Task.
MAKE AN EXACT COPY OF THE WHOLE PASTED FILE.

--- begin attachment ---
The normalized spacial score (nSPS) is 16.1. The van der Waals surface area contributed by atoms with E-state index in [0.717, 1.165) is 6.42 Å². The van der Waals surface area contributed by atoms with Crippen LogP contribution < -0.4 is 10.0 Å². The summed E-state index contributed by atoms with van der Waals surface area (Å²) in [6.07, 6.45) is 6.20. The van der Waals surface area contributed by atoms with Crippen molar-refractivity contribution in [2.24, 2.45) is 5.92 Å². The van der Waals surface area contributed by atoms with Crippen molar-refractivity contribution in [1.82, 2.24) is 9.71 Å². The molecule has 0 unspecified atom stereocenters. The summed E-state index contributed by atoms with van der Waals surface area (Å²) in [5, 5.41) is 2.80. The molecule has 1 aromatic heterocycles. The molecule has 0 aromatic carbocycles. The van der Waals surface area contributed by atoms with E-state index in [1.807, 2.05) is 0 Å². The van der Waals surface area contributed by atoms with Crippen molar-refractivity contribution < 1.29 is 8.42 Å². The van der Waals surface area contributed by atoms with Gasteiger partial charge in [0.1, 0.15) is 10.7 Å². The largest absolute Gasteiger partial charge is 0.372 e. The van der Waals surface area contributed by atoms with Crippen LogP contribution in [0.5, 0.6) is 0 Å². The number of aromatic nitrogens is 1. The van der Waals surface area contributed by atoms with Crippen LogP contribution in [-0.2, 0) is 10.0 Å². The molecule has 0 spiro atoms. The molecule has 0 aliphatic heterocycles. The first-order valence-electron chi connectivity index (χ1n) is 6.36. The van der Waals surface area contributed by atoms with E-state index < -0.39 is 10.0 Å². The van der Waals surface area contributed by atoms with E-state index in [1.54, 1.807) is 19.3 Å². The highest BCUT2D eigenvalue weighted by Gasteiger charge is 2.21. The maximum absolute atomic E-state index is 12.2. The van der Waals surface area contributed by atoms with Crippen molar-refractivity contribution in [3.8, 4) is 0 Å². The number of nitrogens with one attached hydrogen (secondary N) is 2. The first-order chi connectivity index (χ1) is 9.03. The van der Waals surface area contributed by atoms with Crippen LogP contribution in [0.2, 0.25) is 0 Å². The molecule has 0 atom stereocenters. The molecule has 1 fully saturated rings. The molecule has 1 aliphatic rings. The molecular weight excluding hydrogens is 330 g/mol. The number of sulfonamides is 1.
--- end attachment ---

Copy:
The normalized spacial score (nSPS) is 16.1. The van der Waals surface area contributed by atoms with E-state index in [0.717, 1.165) is 6.42 Å². The van der Waals surface area contributed by atoms with Crippen LogP contribution < -0.4 is 10.0 Å². The summed E-state index contributed by atoms with van der Waals surface area (Å²) in [6.07, 6.45) is 6.20. The van der Waals surface area contributed by atoms with Crippen molar-refractivity contribution in [2.24, 2.45) is 5.92 Å². The van der Waals surface area contributed by atoms with Crippen molar-refractivity contribution in [1.82, 2.24) is 9.71 Å². The molecule has 0 unspecified atom stereocenters. The summed E-state index contributed by atoms with van der Waals surface area (Å²) in [5, 5.41) is 2.80. The molecule has 1 aromatic heterocycles. The molecule has 0 aromatic carbocycles. The van der Waals surface area contributed by atoms with E-state index in [1.807, 2.05) is 0 Å². The van der Waals surface area contributed by atoms with Crippen molar-refractivity contribution < 1.29 is 8.42 Å². The van der Waals surface area contributed by atoms with Gasteiger partial charge in [0.1, 0.15) is 10.7 Å². The largest absolute Gasteiger partial charge is 0.372 e. The van der Waals surface area contributed by atoms with Crippen LogP contribution in [0.5, 0.6) is 0 Å². The number of aromatic nitrogens is 1. The van der Waals surface area contributed by atoms with Crippen LogP contribution in [-0.2, 0) is 10.0 Å². The molecule has 0 spiro atoms. The molecule has 0 aliphatic heterocycles. The first-order valence-electron chi connectivity index (χ1n) is 6.36. The van der Waals surface area contributed by atoms with E-state index < -0.39 is 10.0 Å². The van der Waals surface area contributed by atoms with E-state index in [1.54, 1.807) is 19.3 Å². The highest BCUT2D eigenvalue weighted by Gasteiger charge is 2.21. The maximum absolute atomic E-state index is 12.2. The van der Waals surface area contributed by atoms with Crippen molar-refractivity contribution in [3.8, 4) is 0 Å². The number of nitrogens with one attached hydrogen (secondary N) is 2. The first-order chi connectivity index (χ1) is 9.03. The van der Waals surface area contributed by atoms with Crippen LogP contribution in [0.2, 0.25) is 0 Å². The molecule has 0 atom stereocenters. The molecule has 1 fully saturated rings. The molecule has 1 aliphatic rings. The molecular weight excluding hydrogens is 330 g/mol. The number of sulfonamides is 1.